# Open Systems - Mass Balance Equations

Consider the an open system exchanging substances $1, \dots ,n$ with the environment through the boundery surface $\Sigma$, where $j_1^{\Sigma}, \dots , j_n^{\Sigma}$ are diffusion fluxes and $\rho_1^{\Sigma}, \dots , \rho_n^{\Sigma}$ concentrations of the substances. The normal vector to the surface $\Sigma$ is denoted $n$.
The mass conservation of an arbitrary system can be represented as follows \begin{equation} \frac{d_em}{dt} \equiv \text{mass flow trough surface } \Sigma \end{equation} There is no production of mass in the volume V. But the chemical constituents $(X_1, \dots , X_n)$ can be transformed from one to another. \begin{equation} \frac{dm_j}{dt}=\frac{d_em_j}{dt}+\frac{d_im_j}{dt} \hspace{1cm}j=1, \dots ,n \tag{1} \end{equation} with \begin{equation} \frac{d_im_j}{dt}=\text{Production of }X_j \text{ resulting from chemical reactions.} \end{equation} Assume $X_j$ is a reactant of $r$ chemical reactions with reaction rates $W_{\rho}(\rho =1, \dots , r)$. Supposing ideal mixture, the reaction obeys the laws of perfect solutions. For example, a homogeneous reaction occuring in the volume $\Delta V$: \begin{equation} A- X_j \overset{k_1}{\rightarrow} A+B \end{equation} the rate is \begin{equation} |W_1| = k_1 \Delta V \rho_A \rho_j \end{equation} equivalently, for \begin{equation} A- 2X_j \overset{k_2}{\rightarrow} A+B+C \end{equation} the rate is \begin{equation} |W_2| = k_2 \Delta V \rho_A \rho_j^2 \end{equation} The stoichiometric coefficients $v$ of $X_j$ tells us how many molecules disappear in each reaction ($v_1=-1$ $v_2=-2$). The total mass of constituent $X_j$ disappearing in this case is: \begin{equation} \frac{d_im_j}{dt}=-k_1 \Delta V \rho_A \rho_j - k_2 \Delta V \rho_A \rho_j^2 \end{equation} or in general: \begin{equation} \frac{d_im_j}{dt}=\sum_{\rho=1}^r v_{j\rho} W_{\rho} \end{equation} we now write Eq. (1) as \begin{equation} \frac{dm_j}{dt}=\frac{d_em_j}{dt}+\sum_{\rho=1}^r v_{j\rho} W_{\rho} \tag{2} \end{equation} Using mass density variables and introducing a reaction rate per unit volume, $w_{\rho}$ \begin{equation} W_{\rho}=\int_V dV \, w_{\rho} \end{equation} Equation (2) reduces to \begin{equation} \frac{d}{dt} \int_V dV \, \rho_j = \frac{d_em_j}{dt} +\sum_{\rho=1}^r v_{j\rho} \int_V dV \, w_{\rho} \tag{3} \end{equation} The chemical system we considered is in general spatially inhomogeneous. The flow term $d_em_j/dt$ describes the destibution of matter penetrating into $V$ through the surface $\Sigma$ \begin{equation} \frac{d_em_j}{dt}=-\int_{\Sigma} \mathbf{ j}_j^{\Sigma} \cdot \mathbf{n} \end{equation} with the corresponding diffusion flux $\mathbf{j}_j^{\Sigma}$. The normal vector $\mathbf{n}$ in figure above is pointing outwards V so the surface integral can be transformed by the Gaussian divergence theorem: \begin{equation} \int_{\Sigma} \mathbf{ j}_j^{\Sigma} \cdot \mathbf{n}=\int_V dV \, div \, \mathbf{j}_j^{\Sigma} \end{equation} so finally we get for the Eq. (3) a local equation for $\rho_j$. Assuming mechanical equilibrium, the derivative $d/dt$ commutes with the integral sign. We obtain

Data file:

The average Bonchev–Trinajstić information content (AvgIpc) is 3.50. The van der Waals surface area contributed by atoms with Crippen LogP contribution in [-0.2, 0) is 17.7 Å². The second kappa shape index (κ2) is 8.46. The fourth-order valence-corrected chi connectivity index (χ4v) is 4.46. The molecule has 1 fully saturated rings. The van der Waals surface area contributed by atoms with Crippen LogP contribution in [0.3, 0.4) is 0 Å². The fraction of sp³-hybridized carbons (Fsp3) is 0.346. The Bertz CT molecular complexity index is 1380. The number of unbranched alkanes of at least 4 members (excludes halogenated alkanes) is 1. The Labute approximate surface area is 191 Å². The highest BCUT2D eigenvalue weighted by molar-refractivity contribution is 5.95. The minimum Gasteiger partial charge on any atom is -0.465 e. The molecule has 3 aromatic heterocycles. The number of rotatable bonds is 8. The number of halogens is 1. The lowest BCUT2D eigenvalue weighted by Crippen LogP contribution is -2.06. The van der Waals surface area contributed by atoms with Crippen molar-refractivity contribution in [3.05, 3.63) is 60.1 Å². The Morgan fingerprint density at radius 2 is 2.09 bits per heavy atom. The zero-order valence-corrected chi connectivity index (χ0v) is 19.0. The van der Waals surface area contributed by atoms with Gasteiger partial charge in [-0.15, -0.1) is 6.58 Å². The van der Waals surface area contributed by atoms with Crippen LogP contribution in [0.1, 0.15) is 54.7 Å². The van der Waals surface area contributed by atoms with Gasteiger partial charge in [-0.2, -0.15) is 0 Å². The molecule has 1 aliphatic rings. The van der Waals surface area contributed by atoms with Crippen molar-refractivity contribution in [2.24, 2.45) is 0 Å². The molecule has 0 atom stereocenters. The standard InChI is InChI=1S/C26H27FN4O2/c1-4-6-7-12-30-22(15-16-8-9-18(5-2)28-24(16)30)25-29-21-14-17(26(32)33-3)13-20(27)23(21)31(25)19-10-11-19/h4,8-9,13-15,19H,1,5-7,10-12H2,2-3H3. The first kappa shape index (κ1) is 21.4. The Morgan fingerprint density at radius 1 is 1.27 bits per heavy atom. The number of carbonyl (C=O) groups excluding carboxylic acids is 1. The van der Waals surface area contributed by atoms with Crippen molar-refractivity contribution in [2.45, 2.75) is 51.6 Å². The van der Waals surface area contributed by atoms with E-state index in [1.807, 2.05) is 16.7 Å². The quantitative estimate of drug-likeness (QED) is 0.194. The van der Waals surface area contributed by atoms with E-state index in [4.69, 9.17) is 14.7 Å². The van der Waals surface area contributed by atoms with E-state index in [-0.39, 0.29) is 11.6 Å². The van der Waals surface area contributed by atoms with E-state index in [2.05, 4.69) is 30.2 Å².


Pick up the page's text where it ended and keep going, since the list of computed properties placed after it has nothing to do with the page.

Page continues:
\begin{equation} \frac{\partial \rho_j}{\partial t}=- div \, \mathbf{j}_j + \sum_{\rho}v_{j \rho} w_{\rho} \end{equation} This is a system of nonlinear partial differential equations, since the $w_{\rho}$ values are even in simple cases nonlinear functions of $\left\lbrace \rho_j \right\rbrace$ values.